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News & Knowledge

Delaware Handbook: Subpoenas

WE HAVE RECEIVED A SUBPOENA FOR MEDICAL RECORDS. DO WE HAVE TO COMPLY?

Record requests from attorneys and other legal representatives can create confusion for the receiving medical practice. When such requests are not accompanied by a proper written authorization signed by the patient, it is not always clear if privacy regulations allow disclosure of the information. It is important first to define the difference among a court order, a subpoena, and an attorney request.
court order is an official proclamation signed by a judge (or panel of judges) that requires one or more persons or entities to carry out certain steps. A court order must be signed by a judge.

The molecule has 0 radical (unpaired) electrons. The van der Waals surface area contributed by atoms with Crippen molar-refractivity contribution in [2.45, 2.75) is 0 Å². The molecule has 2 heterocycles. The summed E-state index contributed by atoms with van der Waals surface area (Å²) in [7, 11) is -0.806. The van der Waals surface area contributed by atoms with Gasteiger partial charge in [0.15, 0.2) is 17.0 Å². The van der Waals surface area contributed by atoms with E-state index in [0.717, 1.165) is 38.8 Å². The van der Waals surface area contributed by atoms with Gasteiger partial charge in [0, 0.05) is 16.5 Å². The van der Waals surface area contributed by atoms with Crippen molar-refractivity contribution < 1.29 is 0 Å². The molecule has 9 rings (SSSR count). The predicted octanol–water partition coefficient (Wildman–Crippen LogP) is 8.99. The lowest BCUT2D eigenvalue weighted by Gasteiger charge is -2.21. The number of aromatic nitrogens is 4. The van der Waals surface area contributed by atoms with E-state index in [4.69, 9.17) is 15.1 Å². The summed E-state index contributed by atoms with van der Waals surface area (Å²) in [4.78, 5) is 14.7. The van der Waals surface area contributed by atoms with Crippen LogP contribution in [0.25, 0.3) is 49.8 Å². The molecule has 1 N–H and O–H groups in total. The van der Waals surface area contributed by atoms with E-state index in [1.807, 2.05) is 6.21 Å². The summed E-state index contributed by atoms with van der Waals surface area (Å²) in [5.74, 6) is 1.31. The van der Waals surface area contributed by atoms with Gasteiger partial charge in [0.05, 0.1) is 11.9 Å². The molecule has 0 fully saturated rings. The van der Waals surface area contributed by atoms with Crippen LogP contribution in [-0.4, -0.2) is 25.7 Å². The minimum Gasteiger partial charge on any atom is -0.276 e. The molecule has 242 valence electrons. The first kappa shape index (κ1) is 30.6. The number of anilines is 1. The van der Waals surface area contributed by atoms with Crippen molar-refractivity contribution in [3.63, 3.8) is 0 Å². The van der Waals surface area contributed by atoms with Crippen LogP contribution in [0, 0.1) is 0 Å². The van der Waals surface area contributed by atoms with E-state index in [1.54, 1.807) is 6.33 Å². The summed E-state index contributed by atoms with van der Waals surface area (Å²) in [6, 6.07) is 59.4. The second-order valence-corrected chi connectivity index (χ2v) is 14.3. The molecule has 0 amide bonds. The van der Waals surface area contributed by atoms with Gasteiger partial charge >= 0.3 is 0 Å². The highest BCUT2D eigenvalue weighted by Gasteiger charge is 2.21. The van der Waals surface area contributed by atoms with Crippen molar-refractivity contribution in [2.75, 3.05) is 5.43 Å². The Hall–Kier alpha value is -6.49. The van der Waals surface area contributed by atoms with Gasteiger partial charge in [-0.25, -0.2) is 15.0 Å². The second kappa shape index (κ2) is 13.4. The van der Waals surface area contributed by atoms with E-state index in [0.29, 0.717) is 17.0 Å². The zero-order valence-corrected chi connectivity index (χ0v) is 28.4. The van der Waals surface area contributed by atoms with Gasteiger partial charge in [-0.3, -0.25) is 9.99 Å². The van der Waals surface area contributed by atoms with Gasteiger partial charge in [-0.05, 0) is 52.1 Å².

subpoena is an official court document commanding the appearance of a witness…

Curi’s risk mitigation resources and guidance are offered for educational and informational purposes only. This information is not medical or legal advice, does not replace independent professional judgment, does not constitute an endorsement of any kind, should not be deemed authoritative, and does not establish a standard of care in clinical settings or in courts of law. If you need legal advice, you should consult your independent/corporate counsel. We have found that using risk mitigation efforts can reduce malpractice risk; however, we do not make any guarantees that following these risk recommendations will prevent a complaint, claim, or suit from occurring, or mitigate the outcome(s) associated with any of them.

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